Rheumatoid arthritis (RA) is a chronic autoinflammatory disease that is painful and can cause deformities. There are various environmental and genetic risk factors that have been associated with development of RA. One of the genetic risk alleles identified are involved in activation and differentiation of CD4 T cells. However, the precise CD4 T cell subsets involved in pathogenesis have not be identified. Identification of such subsets may lead to discovery of disease associated autoantigens.
Researchers aimed to identify RA disease-associated cell subsets using high dimensional single cell analysis. Previous studies have observed increased proportions of circulating CD28-CD4+ T cells in RA patients compared to controls. However, validating this result has been challenging, due to differences in clinical cohort, sample size and/or methodological variability among others. To identify other T cell immune phenotypes associated with this phenotype, researchers used a mass cytometry 22 parameter T cell panel to identify immune subsets enriched in RA patients compared to osteoarthritis.
Fonseka et al., used a robust statistical method called mixed-effects modelling of associations of single cells (MASC) to identify subsets associated with RA.
“MASC is a reverse association strategy where case-control status is an independent variable instead of a dependent variable.”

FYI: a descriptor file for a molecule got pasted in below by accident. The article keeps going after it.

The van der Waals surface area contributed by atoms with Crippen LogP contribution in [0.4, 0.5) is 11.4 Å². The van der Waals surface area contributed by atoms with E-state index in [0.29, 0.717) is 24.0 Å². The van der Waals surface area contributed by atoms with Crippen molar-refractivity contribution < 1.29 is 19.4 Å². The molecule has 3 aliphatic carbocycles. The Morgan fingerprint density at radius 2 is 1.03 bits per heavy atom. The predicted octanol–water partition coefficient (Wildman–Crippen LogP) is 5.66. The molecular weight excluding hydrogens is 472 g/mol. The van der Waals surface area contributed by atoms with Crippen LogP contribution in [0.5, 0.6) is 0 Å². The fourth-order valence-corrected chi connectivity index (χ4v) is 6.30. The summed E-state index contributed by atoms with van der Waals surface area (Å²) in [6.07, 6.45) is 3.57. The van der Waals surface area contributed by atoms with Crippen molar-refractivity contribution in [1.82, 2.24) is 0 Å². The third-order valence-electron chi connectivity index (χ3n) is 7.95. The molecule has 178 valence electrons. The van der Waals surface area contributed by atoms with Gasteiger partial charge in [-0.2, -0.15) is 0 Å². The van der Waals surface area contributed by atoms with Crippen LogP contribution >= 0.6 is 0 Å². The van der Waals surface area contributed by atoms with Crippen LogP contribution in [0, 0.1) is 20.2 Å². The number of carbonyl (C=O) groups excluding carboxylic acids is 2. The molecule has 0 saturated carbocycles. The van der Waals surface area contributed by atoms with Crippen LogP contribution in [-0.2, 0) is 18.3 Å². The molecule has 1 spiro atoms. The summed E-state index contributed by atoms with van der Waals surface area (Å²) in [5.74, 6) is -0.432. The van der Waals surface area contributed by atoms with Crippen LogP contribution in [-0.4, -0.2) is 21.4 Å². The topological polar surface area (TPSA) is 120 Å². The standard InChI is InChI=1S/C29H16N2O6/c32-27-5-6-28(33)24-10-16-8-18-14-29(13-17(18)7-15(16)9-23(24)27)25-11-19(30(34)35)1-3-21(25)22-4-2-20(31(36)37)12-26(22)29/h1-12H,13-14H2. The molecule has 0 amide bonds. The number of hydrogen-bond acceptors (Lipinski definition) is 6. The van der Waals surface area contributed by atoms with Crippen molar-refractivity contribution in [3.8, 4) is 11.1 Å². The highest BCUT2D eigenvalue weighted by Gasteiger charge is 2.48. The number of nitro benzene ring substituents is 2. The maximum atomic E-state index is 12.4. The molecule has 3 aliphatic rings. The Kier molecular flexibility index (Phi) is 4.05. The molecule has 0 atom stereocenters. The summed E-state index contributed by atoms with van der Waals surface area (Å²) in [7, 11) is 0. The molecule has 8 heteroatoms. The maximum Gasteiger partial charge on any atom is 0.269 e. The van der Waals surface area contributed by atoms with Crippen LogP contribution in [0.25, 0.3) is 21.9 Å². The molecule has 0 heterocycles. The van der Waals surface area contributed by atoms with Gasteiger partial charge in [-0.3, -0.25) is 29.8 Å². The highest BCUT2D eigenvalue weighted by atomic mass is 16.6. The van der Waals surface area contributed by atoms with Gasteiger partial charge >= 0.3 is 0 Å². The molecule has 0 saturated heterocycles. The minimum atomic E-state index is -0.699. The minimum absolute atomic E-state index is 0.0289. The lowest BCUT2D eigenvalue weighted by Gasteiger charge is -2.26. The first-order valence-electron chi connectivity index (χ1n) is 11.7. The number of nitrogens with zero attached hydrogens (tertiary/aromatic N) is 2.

Using this method researchers were able to account for covariance due to technical and biological factors that could confound clustering of population. Additionally, clusters identified are not based on case-control status, but due to fixed (sex) and random (batch, donor etc.) effects. Using MASC and t-SNE analysis, they identified a population of CD27-HLA-DR+ CD4+ memory T cells that is enriched in RA patients, a population they were unable to identify using CITRUS (an alternative clustering platform). CD27-HLA-DR+ CD4+ T cells rapidly produced IFN-γ in response to non-specific stimulation, as well as express cytotoxic molecules granzyme A and perforin. Cytotoxic CD4+ T cells have been previously observed in RA synovial samples, thus this T cell phenotype could be a potential pathogenic T cell population.
In summary, Fonseka et al., identified a Th1-cytotoxic effector memory T cells population that is expanded in RA patients compared to controls using MASC and mass cytometry.
Journal Article: Fonseka et al.,2018. Mixed-effects association of single cells identifies an expanded effector CD4+ T cell subset in rheumatoid arthritis. Science Translational Medicine.
Article by Cheleka AM Mpande